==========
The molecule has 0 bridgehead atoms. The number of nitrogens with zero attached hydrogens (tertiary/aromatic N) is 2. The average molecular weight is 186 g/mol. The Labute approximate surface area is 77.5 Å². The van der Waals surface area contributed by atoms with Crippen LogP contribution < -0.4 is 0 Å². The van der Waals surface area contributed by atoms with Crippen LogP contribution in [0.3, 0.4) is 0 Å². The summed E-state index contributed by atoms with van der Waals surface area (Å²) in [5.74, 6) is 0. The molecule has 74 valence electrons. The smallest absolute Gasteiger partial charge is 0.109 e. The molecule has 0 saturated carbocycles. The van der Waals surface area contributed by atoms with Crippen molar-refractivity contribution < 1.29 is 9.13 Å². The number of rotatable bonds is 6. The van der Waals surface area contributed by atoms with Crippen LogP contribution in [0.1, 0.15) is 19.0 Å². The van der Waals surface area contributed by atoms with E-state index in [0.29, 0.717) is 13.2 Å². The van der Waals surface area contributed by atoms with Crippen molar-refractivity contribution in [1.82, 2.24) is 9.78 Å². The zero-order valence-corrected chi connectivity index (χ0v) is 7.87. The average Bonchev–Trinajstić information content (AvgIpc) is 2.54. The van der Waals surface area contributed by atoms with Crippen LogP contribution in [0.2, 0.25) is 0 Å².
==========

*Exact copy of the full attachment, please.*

The molecule has 0 bridgehead atoms. The number of nitrogens with zero attached hydrogens (tertiary/aromatic N) is 2. The average molecular weight is 186 g/mol. The Labute approximate surface area is 77.5 Å². The van der Waals surface area contributed by atoms with Crippen LogP contribution < -0.4 is 0 Å². The van der Waals surface area contributed by atoms with Crippen LogP contribution in [0.3, 0.4) is 0 Å². The summed E-state index contributed by atoms with van der Waals surface area (Å²) in [5.74, 6) is 0. The molecule has 74 valence electrons. The smallest absolute Gasteiger partial charge is 0.109 e. The molecule has 0 saturated carbocycles. The van der Waals surface area contributed by atoms with Crippen molar-refractivity contribution < 1.29 is 9.13 Å². The number of rotatable bonds is 6. The van der Waals surface area contributed by atoms with Crippen LogP contribution in [0.1, 0.15) is 19.0 Å². The van der Waals surface area contributed by atoms with E-state index in [0.29, 0.717) is 13.2 Å². The van der Waals surface area contributed by atoms with Crippen molar-refractivity contribution in [1.82, 2.24) is 9.78 Å². The zero-order valence-corrected chi connectivity index (χ0v) is 7.87. The average Bonchev–Trinajstić information content (AvgIpc) is 2.54. The van der Waals surface area contributed by atoms with Crippen LogP contribution in [0.2, 0.25) is 0 Å².